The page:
While writing my book The Last Days of the Dinosaurs, I didn’t want to yada yada yada away a mass extinction. I had been guilty of doing that for decades. Initially, I thought that the extinction of dinosaurs happened suddenly; Tyrannosaurus was happily dining on Edmontosaurus filets when an asteroid struck the planet, yada yada yada. All the non-avian dinosaurs were gone and the Age of Mammals had started.
That story is nice and simple. There’s a clean break from a world filled with saurians and one replete with fuzzy beasts. But as I learned more about the pivotal event, I realized just how much I had overlooked.
When I was a dinosaur-obsessed little girl in the late 80s and early 90s, the idea that an asteroid ended the Age of Dinosaurs was still new. The hypothesis made magazine covers and was dramatically re-enacted in the many dinosaur documentaries produced around that time. To me, the aftermath always seemed so obvious. How could a seven-mile-wide chunk of space rock hit the planet and not immediately wipe out the dinosaurs?
After working as a professional science writer and journalist for many years, I saw a different story begin to emerge. I realized it wasn’t the initial strike that did them in but the prolonged effects that played out over the course of years.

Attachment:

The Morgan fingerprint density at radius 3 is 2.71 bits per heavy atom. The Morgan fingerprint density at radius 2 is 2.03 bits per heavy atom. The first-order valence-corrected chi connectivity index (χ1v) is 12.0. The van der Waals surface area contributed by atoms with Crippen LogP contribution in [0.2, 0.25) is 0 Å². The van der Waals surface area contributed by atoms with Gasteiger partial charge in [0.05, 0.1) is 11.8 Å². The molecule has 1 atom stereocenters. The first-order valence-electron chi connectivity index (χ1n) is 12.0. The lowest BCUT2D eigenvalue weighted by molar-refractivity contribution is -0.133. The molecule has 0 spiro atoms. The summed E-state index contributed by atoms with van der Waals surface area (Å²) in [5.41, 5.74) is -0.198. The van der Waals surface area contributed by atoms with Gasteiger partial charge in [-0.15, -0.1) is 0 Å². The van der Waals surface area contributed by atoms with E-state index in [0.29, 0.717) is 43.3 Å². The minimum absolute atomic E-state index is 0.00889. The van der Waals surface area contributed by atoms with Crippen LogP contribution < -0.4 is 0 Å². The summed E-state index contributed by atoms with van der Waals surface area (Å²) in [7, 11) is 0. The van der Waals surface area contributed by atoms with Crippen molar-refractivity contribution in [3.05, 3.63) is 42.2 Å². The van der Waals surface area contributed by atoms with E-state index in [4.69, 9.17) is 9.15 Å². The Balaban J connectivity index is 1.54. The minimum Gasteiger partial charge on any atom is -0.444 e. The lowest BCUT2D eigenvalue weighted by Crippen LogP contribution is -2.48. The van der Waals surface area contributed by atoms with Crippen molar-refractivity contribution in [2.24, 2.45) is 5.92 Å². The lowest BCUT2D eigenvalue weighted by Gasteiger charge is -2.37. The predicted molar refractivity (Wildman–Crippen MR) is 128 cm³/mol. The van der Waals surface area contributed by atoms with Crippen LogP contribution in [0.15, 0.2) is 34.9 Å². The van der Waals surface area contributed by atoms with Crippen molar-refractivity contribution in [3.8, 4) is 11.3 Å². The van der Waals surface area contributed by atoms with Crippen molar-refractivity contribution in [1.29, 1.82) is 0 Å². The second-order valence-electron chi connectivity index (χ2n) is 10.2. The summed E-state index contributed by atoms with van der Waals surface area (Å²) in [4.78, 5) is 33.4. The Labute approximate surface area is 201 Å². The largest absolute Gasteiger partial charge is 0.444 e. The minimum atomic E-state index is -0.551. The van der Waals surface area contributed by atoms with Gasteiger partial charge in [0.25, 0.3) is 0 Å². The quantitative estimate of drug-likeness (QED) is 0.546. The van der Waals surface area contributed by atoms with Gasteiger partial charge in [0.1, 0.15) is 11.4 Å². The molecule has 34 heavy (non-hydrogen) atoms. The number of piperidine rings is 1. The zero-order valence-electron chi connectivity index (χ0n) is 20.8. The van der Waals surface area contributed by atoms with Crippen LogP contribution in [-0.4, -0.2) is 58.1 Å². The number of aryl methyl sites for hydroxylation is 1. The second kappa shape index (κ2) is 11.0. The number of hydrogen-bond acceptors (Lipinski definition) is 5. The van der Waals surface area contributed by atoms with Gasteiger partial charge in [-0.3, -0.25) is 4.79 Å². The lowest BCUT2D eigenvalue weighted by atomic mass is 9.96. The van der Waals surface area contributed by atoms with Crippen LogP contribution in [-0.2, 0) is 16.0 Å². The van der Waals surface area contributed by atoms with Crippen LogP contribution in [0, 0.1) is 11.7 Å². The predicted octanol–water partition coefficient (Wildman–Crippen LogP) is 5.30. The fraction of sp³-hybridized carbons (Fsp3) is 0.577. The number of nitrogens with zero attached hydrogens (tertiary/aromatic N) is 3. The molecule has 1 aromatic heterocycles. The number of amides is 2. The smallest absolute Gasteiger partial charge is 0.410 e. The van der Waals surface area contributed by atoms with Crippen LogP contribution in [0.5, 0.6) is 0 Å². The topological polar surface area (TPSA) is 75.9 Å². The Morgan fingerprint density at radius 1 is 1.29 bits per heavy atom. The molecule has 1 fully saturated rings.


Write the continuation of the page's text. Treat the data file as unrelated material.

The Beginning of the End
The demise of many of our favorite dinosaurs happened with incredible brutality. The asteroid hit the Earth so hard that it shot an almost incomprehensible amount of pulverized rock into the atmosphere. As that rock fell back down, the friction created so much heat that air temperatures rose to a broil. It was so hot that some forests likely burst into flames. Unless organisms could hide somewhere—in burrows, or in lakes and rivers—they were roasted alive within a day of impact. For many dinosaurs, there was no hope of survival.
But for the millions of dinosaurs that survived, conditions grew even worse. Natural compounds from the stricken rocks altered the weather and blocked so much sunlight that photosynthesis nearly ceased for three years. This caused “impact winter,” a prolonged period of extreme cold on Earth. Whichever creatures survived that first day had to struggle in the gloomy, seemingly ceaseless chill that persisted for some time. The end of the Cretaceous period was not a single event or moment but a gradual unfolding of consequences.
And yet, we humans are here because of that extinction. By luck or effort, some species found a way to survive the aftermath. Forests grew back and in new ways. Mammals, birds, reptiles, and other creatures evolved to fill them, and, in the process, they created new interactions and niches that set the foundation for the world as we know it.
Some of the earliest primates—such as a little shrew-like animal called Purgatorius, who lived alongside Tyrannosaurus rex—survived the extinction and began to diversify in the disaster’s wake. Our heritage is directly tied to that deadly event and its aftermath.